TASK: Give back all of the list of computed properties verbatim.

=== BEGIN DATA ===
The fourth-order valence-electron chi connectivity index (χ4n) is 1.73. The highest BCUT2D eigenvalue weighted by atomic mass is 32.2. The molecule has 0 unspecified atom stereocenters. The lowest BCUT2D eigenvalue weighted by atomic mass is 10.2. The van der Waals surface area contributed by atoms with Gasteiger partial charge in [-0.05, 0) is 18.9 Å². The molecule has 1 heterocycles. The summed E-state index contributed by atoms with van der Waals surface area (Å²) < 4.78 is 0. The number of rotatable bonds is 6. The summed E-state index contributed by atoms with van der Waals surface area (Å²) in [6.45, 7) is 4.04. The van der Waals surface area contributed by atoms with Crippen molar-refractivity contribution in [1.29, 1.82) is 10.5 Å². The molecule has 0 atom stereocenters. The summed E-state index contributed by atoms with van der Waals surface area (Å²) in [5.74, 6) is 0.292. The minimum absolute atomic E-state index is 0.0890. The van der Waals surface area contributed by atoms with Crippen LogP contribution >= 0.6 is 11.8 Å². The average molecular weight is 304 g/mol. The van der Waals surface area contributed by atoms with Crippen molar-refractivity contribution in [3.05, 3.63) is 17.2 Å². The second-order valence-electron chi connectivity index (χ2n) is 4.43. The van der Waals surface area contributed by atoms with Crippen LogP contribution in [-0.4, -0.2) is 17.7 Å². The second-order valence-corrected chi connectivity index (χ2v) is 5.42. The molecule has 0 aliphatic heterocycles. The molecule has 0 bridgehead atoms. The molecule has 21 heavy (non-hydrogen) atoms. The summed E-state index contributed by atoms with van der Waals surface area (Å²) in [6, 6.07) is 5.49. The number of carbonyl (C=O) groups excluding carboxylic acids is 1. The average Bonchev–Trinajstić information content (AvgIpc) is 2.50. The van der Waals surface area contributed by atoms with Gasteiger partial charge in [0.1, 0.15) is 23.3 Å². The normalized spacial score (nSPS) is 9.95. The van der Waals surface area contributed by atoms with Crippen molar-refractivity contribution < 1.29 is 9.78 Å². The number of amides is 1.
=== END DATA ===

The fourth-order valence-electron chi connectivity index (χ4n) is 1.73. The highest BCUT2D eigenvalue weighted by atomic mass is 32.2. The molecule has 0 unspecified atom stereocenters. The lowest BCUT2D eigenvalue weighted by atomic mass is 10.2. The van der Waals surface area contributed by atoms with Gasteiger partial charge in [-0.05, 0) is 18.9 Å². The molecule has 1 heterocycles. The summed E-state index contributed by atoms with van der Waals surface area (Å²) < 4.78 is 0. The number of rotatable bonds is 6. The summed E-state index contributed by atoms with van der Waals surface area (Å²) in [6.45, 7) is 4.04. The van der Waals surface area contributed by atoms with Crippen molar-refractivity contribution in [1.29, 1.82) is 10.5 Å². The molecule has 0 atom stereocenters. The summed E-state index contributed by atoms with van der Waals surface area (Å²) in [5.74, 6) is 0.292. The minimum absolute atomic E-state index is 0.0890. The van der Waals surface area contributed by atoms with Crippen LogP contribution >= 0.6 is 11.8 Å². The average molecular weight is 304 g/mol. The van der Waals surface area contributed by atoms with Crippen molar-refractivity contribution in [3.05, 3.63) is 17.2 Å². The second-order valence-electron chi connectivity index (χ2n) is 4.43. The van der Waals surface area contributed by atoms with Crippen LogP contribution in [-0.4, -0.2) is 17.7 Å². The second-order valence-corrected chi connectivity index (χ2v) is 5.42. The molecule has 0 aliphatic heterocycles. The molecule has 0 bridgehead atoms. The molecule has 21 heavy (non-hydrogen) atoms. The summed E-state index contributed by atoms with van der Waals surface area (Å²) in [6, 6.07) is 5.49. The number of carbonyl (C=O) groups excluding carboxylic acids is 1. The average Bonchev–Trinajstić information content (AvgIpc) is 2.50. The van der Waals surface area contributed by atoms with Gasteiger partial charge in [0.1, 0.15) is 23.3 Å². The normalized spacial score (nSPS) is 9.95. The van der Waals surface area contributed by atoms with Crippen molar-refractivity contribution < 1.29 is 9.78 Å². The number of amides is 1.